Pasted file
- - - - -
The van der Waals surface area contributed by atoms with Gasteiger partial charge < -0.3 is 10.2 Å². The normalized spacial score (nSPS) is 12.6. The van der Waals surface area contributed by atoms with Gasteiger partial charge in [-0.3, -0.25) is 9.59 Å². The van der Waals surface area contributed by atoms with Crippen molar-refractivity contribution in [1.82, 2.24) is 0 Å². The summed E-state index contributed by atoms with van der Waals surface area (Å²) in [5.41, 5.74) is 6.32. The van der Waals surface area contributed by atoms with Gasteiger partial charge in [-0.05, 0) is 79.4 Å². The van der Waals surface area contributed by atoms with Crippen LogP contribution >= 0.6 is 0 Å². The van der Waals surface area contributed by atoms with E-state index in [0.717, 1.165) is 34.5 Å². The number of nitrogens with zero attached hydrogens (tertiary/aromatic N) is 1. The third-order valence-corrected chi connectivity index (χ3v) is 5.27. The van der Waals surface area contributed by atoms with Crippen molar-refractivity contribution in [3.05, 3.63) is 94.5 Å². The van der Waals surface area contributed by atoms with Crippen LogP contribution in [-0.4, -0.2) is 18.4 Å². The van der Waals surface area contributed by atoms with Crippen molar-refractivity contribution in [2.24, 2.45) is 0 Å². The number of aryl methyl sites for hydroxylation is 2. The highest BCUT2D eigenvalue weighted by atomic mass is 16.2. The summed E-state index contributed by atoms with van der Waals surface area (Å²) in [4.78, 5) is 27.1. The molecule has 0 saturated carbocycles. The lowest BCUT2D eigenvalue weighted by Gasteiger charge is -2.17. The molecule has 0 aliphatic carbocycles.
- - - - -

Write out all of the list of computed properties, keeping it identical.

The van der Waals surface area contributed by atoms with Gasteiger partial charge < -0.3 is 10.2 Å². The normalized spacial score (nSPS) is 12.6. The van der Waals surface area contributed by atoms with Gasteiger partial charge in [-0.3, -0.25) is 9.59 Å². The van der Waals surface area contributed by atoms with Crippen molar-refractivity contribution in [1.82, 2.24) is 0 Å². The summed E-state index contributed by atoms with van der Waals surface area (Å²) in [5.41, 5.74) is 6.32. The van der Waals surface area contributed by atoms with Gasteiger partial charge in [-0.05, 0) is 79.4 Å². The van der Waals surface area contributed by atoms with Crippen LogP contribution >= 0.6 is 0 Å². The van der Waals surface area contributed by atoms with E-state index in [0.717, 1.165) is 34.5 Å². The number of nitrogens with zero attached hydrogens (tertiary/aromatic N) is 1. The third-order valence-corrected chi connectivity index (χ3v) is 5.27. The van der Waals surface area contributed by atoms with Crippen molar-refractivity contribution in [3.05, 3.63) is 94.5 Å². The van der Waals surface area contributed by atoms with Crippen LogP contribution in [-0.4, -0.2) is 18.4 Å². The van der Waals surface area contributed by atoms with Crippen molar-refractivity contribution in [2.24, 2.45) is 0 Å². The number of aryl methyl sites for hydroxylation is 2. The highest BCUT2D eigenvalue weighted by atomic mass is 16.2. The summed E-state index contributed by atoms with van der Waals surface area (Å²) in [4.78, 5) is 27.1. The molecule has 0 saturated carbocycles. The lowest BCUT2D eigenvalue weighted by Gasteiger charge is -2.17. The molecule has 0 aliphatic carbocycles.